Group 1 winner Te Akau Shark (NZ) remains in an equine hospital in Sydney after undergoing eye surgery.
The striking chestnut had optic implant surgery for a rare condition last month and while recovering well from the operation picked up a lung infection that is causing concern.
Trainer Jamie Richards said the multiple Group One winner was making steady progress and hopes the gelding will be out of the clinic by early next week.
"The plan is to spell him in NSW for probably three or four weeks to make sure everything is 100 percent and then get him back to New Zealand," Richards told RSN927.
"Then we will give him a break and get him ready for racing later in the summer and hopefully have him back to Sydney in the autumn."
Richards said they would get a better indication of Te Akau Shark's progress once the horse came off the medication for the lung complaint, adding it could affect other parts of the body.
"The implants have improved the cloudiness in his eye and they don't appear to be painful," Richards said.
Meanwhile, the Matamata trainer said the border closure between NSW and Victoria because of a spike in COVID-19 cases was concerning as he looked to descend on the Australian carnivals with a quality group of Kiwi raiders.
"The longer it goes on the more concerning it becomes," Richards said.
“Our plan was always to have those horses ready to trial at the back end of July or early August and then look to bring them over but we have to see how it all plays out in the next three weeks.
“I think we have got the right horses to come over and be competitive, but getting the staff and horses there is the concern and rather than be rushing into it in the first week of August, we might just take stock and give them a couple of trials here in New Zealand and possibly a race and maybe look at it a bit later in August.”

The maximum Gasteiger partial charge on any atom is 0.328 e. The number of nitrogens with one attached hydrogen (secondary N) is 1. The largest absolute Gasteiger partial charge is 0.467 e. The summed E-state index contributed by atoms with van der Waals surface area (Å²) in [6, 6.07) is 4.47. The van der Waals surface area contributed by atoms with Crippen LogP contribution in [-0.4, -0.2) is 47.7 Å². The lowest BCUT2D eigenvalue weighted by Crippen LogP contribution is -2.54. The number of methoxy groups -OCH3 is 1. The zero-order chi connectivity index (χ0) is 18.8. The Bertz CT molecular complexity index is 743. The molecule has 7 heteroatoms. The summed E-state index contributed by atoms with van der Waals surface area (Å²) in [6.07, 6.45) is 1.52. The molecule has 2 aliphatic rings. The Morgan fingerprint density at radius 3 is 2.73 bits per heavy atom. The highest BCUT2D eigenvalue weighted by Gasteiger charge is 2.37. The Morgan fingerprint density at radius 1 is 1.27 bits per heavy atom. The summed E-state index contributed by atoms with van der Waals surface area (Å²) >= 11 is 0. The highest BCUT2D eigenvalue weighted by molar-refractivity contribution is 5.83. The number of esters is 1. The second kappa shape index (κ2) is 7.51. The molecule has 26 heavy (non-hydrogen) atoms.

Te Akau Shark (NZ) and Opie Bosson winning the 2020 Group 1 Chipping Norton Stakes at Randwick, picture Sportpix.com.au
Richards left Melody Belle and Probabeel in Sydney under the care of stable employee Ashley Handley following their autumn campaigns, with both horses steadily building fitness.
Melody Belle is due to kick-off her campaign in the Gr.2 Missile Stakes (1200m) at Rosehill on August 8 as a lead-up to the Gr.1 Winx Stakes (1400m) at Randwick a fortnight later, with Richards mindful that the star mare improves markedly from her fresh-up run.
Richards was planning to have Probabeel in Melbourne to start her campaign on August 22 in either the Gr.3 Toy Show Quality (1100m) or the Gr.3 Show County Quality (1200m) but could also keep the Group One winning daughter of Savabeel in Sydney a bit longer.
“Three-year-old fillies, turning four, don’t have the best record going into the spring, so I think we need to be a bit cautious about what races we are targeting,” he said.
“We will probably try and stay away from the big heavy hitters in the weight-for-age races if we can and look at races like the Epsom (Gr.1, 1400m), the Sir Rupert Clark (Gr.1, 1400m) or the Toorak Handicap (Gr.1, 1600m). They are the sort of races where she would get in with a reasonable weight and have some appeal.
Richards was keen to have as many as a dozen boxes at Flemington during the spring, but hasn't been granted as many boxes as he would have liked.